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American literature



John Dewey

American philosopher and educator

born Oct. 20, 1859, Burlington, Vt., U.S.
died June 1, 1952, New York, N.Y.

American philosopher and educator who was one of the founders of the philosophical school of pragmatism, a pioneer in functional psychology, and a leader of the progressive movement in education in the United States.

Early life
The son of a grocer in Vermont, Dewey attended the public schools of Burlington and there entered the University of Vermont. After graduating from the university in 1879, Dewey taught high school for three years. In the fall of 1882 he entered Johns Hopkins University, in Baltimore, for advanced study in philosophy. There he came under the influence of George Sylvester Morris, who was a leading exponent of Neo-Hegelianism, a revival of the thought of the early-19th-century German philosopher Hegel. Dewey found in this philosophy, with its emphasis on the spiritual and organic nature of the universe, what he had been vaguely groping for, and he eagerly embraced it.

After being awarded the Ph.D. degree by Johns Hopkins University in 1884, Dewey, in the fall of that year, went to the University of Michigan, where, at the urging of Morris, he had been appointed an instructor in philosophy and psychology. With the exception of the academic year 1888–89, when he served as professor of philosophy at the University of Minnesota, Dewey spent the next 10 years at Michigan. During this time his philosophical endeavours were devoted mainly to an intensive study of Hegel and the British Neo-Hegelians and to the new experimental physiological psychology then being advanced in the United States by G. Stanley Hall and William James.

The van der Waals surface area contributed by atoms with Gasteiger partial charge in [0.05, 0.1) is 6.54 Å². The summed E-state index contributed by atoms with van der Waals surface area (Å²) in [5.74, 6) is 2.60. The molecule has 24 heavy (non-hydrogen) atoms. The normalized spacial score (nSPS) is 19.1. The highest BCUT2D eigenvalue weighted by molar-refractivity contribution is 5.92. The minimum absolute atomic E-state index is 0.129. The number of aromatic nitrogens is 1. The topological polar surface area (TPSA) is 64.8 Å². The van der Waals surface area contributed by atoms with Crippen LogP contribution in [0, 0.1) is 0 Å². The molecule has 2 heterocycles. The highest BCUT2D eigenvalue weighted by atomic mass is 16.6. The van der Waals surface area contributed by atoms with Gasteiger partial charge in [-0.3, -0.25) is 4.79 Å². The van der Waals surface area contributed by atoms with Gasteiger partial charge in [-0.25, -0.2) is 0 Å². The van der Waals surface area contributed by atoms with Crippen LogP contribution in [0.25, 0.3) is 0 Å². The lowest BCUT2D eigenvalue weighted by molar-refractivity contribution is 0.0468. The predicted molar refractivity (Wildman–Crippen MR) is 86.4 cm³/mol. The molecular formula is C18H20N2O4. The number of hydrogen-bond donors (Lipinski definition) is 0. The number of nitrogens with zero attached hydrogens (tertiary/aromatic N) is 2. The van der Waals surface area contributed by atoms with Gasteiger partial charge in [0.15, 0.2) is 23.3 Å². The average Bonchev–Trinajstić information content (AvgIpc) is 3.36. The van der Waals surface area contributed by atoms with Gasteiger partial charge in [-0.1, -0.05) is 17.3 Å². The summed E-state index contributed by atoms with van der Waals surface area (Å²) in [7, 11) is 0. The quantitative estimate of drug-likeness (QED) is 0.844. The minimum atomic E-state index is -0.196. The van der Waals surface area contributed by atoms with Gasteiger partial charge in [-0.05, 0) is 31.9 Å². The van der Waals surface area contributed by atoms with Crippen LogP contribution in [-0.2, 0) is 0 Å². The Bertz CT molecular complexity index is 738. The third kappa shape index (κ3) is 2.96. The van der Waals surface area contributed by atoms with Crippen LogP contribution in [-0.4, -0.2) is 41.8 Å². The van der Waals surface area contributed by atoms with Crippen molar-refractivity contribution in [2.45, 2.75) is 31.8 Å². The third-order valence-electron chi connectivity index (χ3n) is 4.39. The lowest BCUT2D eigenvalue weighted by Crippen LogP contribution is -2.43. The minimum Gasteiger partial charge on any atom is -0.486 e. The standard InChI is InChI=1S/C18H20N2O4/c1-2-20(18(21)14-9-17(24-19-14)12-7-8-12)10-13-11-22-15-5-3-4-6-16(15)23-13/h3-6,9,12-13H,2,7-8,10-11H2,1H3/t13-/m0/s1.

Dewey’s interest in education began during his years at Michigan. His readings and observations revealed that most schools were proceeding along lines set by early traditions and were failing to adjust to the latest findings of child psychology and to the needs of a changing democratic social order. The search for a philosophy of education that would remedy these defects became a major concern for Dewey and added a new dimension to his thinking.

Philosophical thought
Dewey left Michigan in 1894 to become professor of philosophy and chairman of the department of philosophy, psychology, and pedagogy at the University of Chicago. Dewey’s achievements there brought him national fame. The increasing dominance of evolutionary biology and psychology in his thinking led him to abandon the Hegelian theory of ideas, which views them as somehow mirroring the rational order of the universe, and to accept instead an instrumentalist theory of knowledge, which conceives of ideas as tools or instruments in the solution of problems encountered in the environment. These same disciplines contributed somewhat later to his rejection of the Hegelian notion of an Absolute Mind manifesting itself as a rationally structured, material universe and as realizing its goals through a dialectic of ideas. Dewey found more acceptable a theory of reality holding that nature, as encountered in scientific and ordinary experience, is the ultimate reality and that man is a product of nature who finds his meaning and goals in life here and now.